The Linux Link
“Richard Stallman: Innovative Genius or Tinfoil-Hat-Wearing Nutcase?”
by James Hartnett

Richard Stallman is one of the most influential and productive computer programmers alive today. He may also be one of the oddest.

Stallman's claim to programming fame began when he wrote a text editor called "emacs." The emacs text editor is more than just an editor. It was, in fact, the first (and still the best) integrated development environment—the perfect tool for programmers in any of the many programming languages used in the UNIX world.

Emacs is still one of the most popular programming tools in use today, and would alone have ensured Stallman's fame. But it was what he did afterward that was destined to have a far greater impact on the world: Richard Stallman founded the "free software movement."

Stallman is famous for his devotion to careful terminology. He has acknowledged that his use of the term "free software" has caused a lot of confusion. Free software doesn't mean software for zero cost; it means software that you have the freedom to use fully—to modify, to inspect, and to give to your colleagues and friends.

As Stallman put it: Free as in freedom of speech, not as in free beer.

If you buy software from Microsoft, you have only the company's word for what the software does (if it even tells you).

When you use free software, you have the source code. Just look and see for yourself what the software does. If you don't like it, or find a mistake, you can change the software directly.

These pragmatic reasons for preferring free software have been persuasive enough to convince many hard-nosed corporate executives to depend upon (and contribute to) many free software packages.

But these are not the reasons that inspired Richard Stallman. His motives are more idealistic.

The Idealism Behind Free Software

Stallman's ideas of software freedom were inspired more by the "golden rule" than any attempt to improve the software-development lifestyle. As explained in the original announcement of the GNU Project, Stallman said that he wanted programmers to work together to benefit society, not to work against each other in a quest for profit.

Stallman never objects to people working for a profit—merely to the way in which the proprietary software industry currently makes a profit: by restricting the freedom of users to fully use the software.

Stallman's idealism led him to break with the direction of software development in academia and industry. His GNU Project was so far from the norm that few knew what to make of it. No one could have predicted the effect that Stallman's efforts would have.

Stallman turned the world of software development upside down.

Almost 25 years later, the free software movement is a major force in software. Many of the tools used in the Internet are free software.

The GNU tools have also enabled a new operating system, Linux (or as Stallman refers to it, Linux/GNU). The Linux kernel would have been both impossible and useless without GNU, because it was inspired by and developed with GNU free software tools. And, without the GNU tools to run, the Linux kernel would be no more than an academic curiosity. The Linux kernel is the core system code that makes Linux work, but the GNU tools are what makes having a Linux system worthwhile.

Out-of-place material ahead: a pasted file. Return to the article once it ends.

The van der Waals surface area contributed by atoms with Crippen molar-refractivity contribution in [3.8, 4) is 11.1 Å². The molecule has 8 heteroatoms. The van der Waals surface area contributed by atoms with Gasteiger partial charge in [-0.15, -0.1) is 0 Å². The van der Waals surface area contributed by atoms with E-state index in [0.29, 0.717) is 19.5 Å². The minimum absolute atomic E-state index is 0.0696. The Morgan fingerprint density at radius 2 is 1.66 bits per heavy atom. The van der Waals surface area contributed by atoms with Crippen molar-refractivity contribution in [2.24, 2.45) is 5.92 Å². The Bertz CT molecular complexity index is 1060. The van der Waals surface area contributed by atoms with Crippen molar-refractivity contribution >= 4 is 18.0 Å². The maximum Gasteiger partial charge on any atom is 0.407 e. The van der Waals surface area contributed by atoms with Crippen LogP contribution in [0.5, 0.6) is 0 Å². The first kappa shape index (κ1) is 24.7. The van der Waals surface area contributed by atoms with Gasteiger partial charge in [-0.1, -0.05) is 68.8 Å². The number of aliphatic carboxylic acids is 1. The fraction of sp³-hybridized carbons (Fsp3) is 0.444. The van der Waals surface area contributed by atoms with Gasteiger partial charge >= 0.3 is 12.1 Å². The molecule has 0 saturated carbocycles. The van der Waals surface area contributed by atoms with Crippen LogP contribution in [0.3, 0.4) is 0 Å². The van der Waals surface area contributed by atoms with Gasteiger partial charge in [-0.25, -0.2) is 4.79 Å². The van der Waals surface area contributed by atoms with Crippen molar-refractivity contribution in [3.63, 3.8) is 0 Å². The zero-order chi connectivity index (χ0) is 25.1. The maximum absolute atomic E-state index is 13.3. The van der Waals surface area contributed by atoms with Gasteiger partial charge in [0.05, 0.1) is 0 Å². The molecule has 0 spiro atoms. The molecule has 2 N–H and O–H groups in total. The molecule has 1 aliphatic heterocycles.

Why Free Software Really Works

Stallman's vision, though it seemed completely crazy, has revolutionized software engineering.

Free software projects, unlike their proprietary counterparts, continue to improve over generations of developers.

The efforts of a proprietary software company necessarily stop with the end of that company, or that product line. No matter how many loyal fans there may be, no matter how many users might depend on a piece of software, if the corporation that owns it decides to drop it, or if it goes out of business, then that software package is dead. No one can maintain it. No one can expand it. No one can port it to new computer systems.

With free software, good software becomes immortal.

The result is that useful, free software products tend to get better over time, and there are many software packages that have had several generations of developers, each taking over from the one before, without starting from scratch or throwing away any useful work.

Stallman has often pointed out that free software does not have to be developed for free, or given away for free. But the free software model does change the economic model of the software industry.

With proprietary software, you are locked into one company and need to pay whatever that company asks, or else abandon the software. With free software, that blackmail can't take place.

Plenty of companies can still make money.

IBM is one of the biggest contributors of free software to Linux, obviously not from idealistic motives. Free software allows the company to generate more profits.

IBM's free software success has demonstrated that free software is not anti-capitalist; it provides yet another way in which the free market provide solutions.

The Ways of Genius

It's customary for geniuses to be eccentric, and Stallman is no exception. He has numerous quirks and causes, many of which can be found on his personal Web page (www.stallman.org).

Other programmers report that Stallman is extremely difficult to work with. He has been called a "control-freak" who doesn't play well with others.

Although his reputation for eccentricity may be well-deserved, it does not detract from his accomplishments and contributions to the field of software engineering. As one of the most famous programmers alive today, he is entitled to his quirks.

Is Stallman a genius or a nutcase? Perhaps both. But he has changed the world forever.




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09/21/2007